Travel Guide Kuching

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Kolo mee – The most popular street food of Kuching

Posted by James on November - 9 - 2012

This is by far the most popular street food of Kuching, in fact if ever there was a title for the signature dish of Kuching, this humble local pasta wins hands down, though many would also argue that the honour belongs to the other iconic dish:  Laksa Sarawak. But there is a reason why the title goes to kolo mee. It’s the statistic. Practically every coffee shop or kopitiam in Kuching has at least one stall for this dish. Some even have more, as there many version of this most popular of Kuching’s street food.  So popular is kolo mee among the locals that in fact there is a joke going around that Kuchingites will go nuts if he/she doesn’t have a dish every day! (Ok, I made that up:)

A standard version of the Kuching kolo mee (curly).

“Kolo mee” in direct translation from its Chinese characters mean “dry, tossed noodle”, the “mee” is the generic term for all noodles, the Chinese version of the west’s pasta.  However, Kuching’s kolo mee had over the years formed its definitive and distinctive taste such that a kolo mee connoiseur can easily tell the difference between the kampua mee, a closely similar dish of the Foochow of Sibu, or the wonton mee of West Malaysia with just one chopstick serving.

The manufacture of a good kolo mee’s noodle is a closely guarded secret by many noodle makers, but basically it is flour-and-egg dough churned through noodle making machine into long strips, some thin and straight, some curly, and some are made flat. The ingredients looked simple enough – pork lard, msg, soy sauce, chopped,shallot and fried cut red onion – but in the hands of a master kolo mee maker, the resultant concoction is one of the most  sublime dish on this fabled island.

Seafood kolo mee with extra garnishing of pork liver, intestine and kidney.

For the preparation,  a fistful of noodle is put into a vat with boiling water, when done it is scooped up with a strainer and dunked into a pail of cold water for a few seconds, this purportedly makes the noodle “springy” and not so mushy, then it is transfer into the vat again and immersed in the boiling water for a few seconds before being scooped up  and tossed on the bowl with the pork lard, et al.  Finally for garnishing, slivers of Chinese barbeque pork is slapped on top as a minimal decoration (some also top it up with minced pork)  and voila! Kolo mee ala Kuching!

Kolo mee comes in three shapes, the “curly”, the “straight” and the “flat” or mee pok,  they also comes in “white”, which is the regular, “red” which adds red barbeque pork oil for extra fragrance, the “black” with dark soya sauce added. There is also another version with a dash of dark vinegar.  But the default version is either the curly or straight “white”,  which is what you get if you order  “One kolo mee, please”. And if you want the flat mee with red barbeque oil, you say “kolo mee pok, red” and so on. But some stall have the vinegar version as the default.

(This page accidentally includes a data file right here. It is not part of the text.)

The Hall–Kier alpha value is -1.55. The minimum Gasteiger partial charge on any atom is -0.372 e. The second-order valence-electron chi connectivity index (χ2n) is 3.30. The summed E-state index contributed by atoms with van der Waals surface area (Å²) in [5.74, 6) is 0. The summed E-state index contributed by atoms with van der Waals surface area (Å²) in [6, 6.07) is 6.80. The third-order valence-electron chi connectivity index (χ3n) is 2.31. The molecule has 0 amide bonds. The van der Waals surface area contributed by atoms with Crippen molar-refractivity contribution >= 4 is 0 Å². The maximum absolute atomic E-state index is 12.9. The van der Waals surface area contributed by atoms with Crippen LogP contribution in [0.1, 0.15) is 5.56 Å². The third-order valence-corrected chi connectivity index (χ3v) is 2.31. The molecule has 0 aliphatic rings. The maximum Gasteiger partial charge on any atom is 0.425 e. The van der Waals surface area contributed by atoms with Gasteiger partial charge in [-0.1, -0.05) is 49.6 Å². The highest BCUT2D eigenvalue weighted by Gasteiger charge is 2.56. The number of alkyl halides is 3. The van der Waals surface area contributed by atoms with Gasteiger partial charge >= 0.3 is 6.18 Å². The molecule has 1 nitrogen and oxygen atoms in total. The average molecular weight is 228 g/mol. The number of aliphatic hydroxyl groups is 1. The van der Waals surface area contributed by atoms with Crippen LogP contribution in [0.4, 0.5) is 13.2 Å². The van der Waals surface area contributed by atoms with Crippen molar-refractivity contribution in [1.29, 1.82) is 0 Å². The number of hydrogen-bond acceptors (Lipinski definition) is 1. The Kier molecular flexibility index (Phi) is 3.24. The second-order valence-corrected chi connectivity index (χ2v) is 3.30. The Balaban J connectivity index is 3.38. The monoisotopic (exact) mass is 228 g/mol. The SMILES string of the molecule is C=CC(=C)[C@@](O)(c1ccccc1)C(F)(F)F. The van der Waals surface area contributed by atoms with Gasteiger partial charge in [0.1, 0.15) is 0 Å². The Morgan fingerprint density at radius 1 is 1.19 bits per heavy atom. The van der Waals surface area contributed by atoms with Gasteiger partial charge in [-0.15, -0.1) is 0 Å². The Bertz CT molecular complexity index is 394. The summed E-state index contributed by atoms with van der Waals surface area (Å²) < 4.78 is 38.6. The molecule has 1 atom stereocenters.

Seafood Kolo mee (straight)  with prawn and fishballs


Two major sub-version of the kolo mee has also evolved and they are the seafood kolo mee and the beef kolo mee.  As the names suggests, the former is topped with succulent prawn, fish balls or fish cake in addition to the char siew, while the beef is just another spin of the noodle with beef, beef meatballs and the beef  flavour, without the char siew or prawn/fish balls.  They usually cost more than the standard fare offered.


Some kolo mee stalls offer an optional pork “spare part” soup, called “cheng”,  ie soup with chopped pig intestine, pig liver, pig kidney, cubes of hardened pork blood and flat slices of pork, with salted vegetable as the soup base. This is the perfect compliment to a bowl of kolo (straightmee.  Otherwise, just request for a plain bowl of soup, which comes free of charge.

The bowl of soup on the right is the “cheng”, a sinful concoction of pig intestine, kidney, liver in clear soup.


Kolo mee purists in Kuching demands a small saucer of pickled cut chili with a little bit of vinegar which they unceremoniously dump on the noodle before eating.  As this version of chili is anything but hot,  it can only be concluded that it just psychologically enhances the flavour of the dish in the mind of the eater.


How to differentiate the three version of kolo mee : Most Kuching coffee shops have at least one kolo mee stall. If its signage says “Kolo mee”, it mean it usually has the standard version with the curly, straight and flat, alongside the “white ” and “red” flavour, but without the seafood. But if you see “Seafood kolo mee”, it means this stall usually sells the seafood version only. Whereas, if a stall signage says “beef noodle” or “mee sapi”,  it clearly means it’s selling exclusively that, and not standard pork or seafood kolo mee.


Beef kolo mee or mee sapi


It is also interesting to note that local Muslim also have their own halal version of kolo mee. Instead of using pork lard, they use vegetable oil, and either chicken meat or beef, and can be equally tasty and as a testimony of its popularity, this dish has also became a mainstream dish for Muslim at their own halal coffee shops, their signage usually says “mee kolok”.

So now that you know how Kuching kolo mee works,  just go out now and holler to the kolo mee stall for a bowl now! Remember, you’ve not been to Kuching if you have not tasted kolo mee!


Categories: Food

One Response so far.

  1. Lisa & Sabrina Pope says:

    Yummmmm!!! We will always remember our first Kolo Mee! Can’t wait to have some more when we come back to Kuching!

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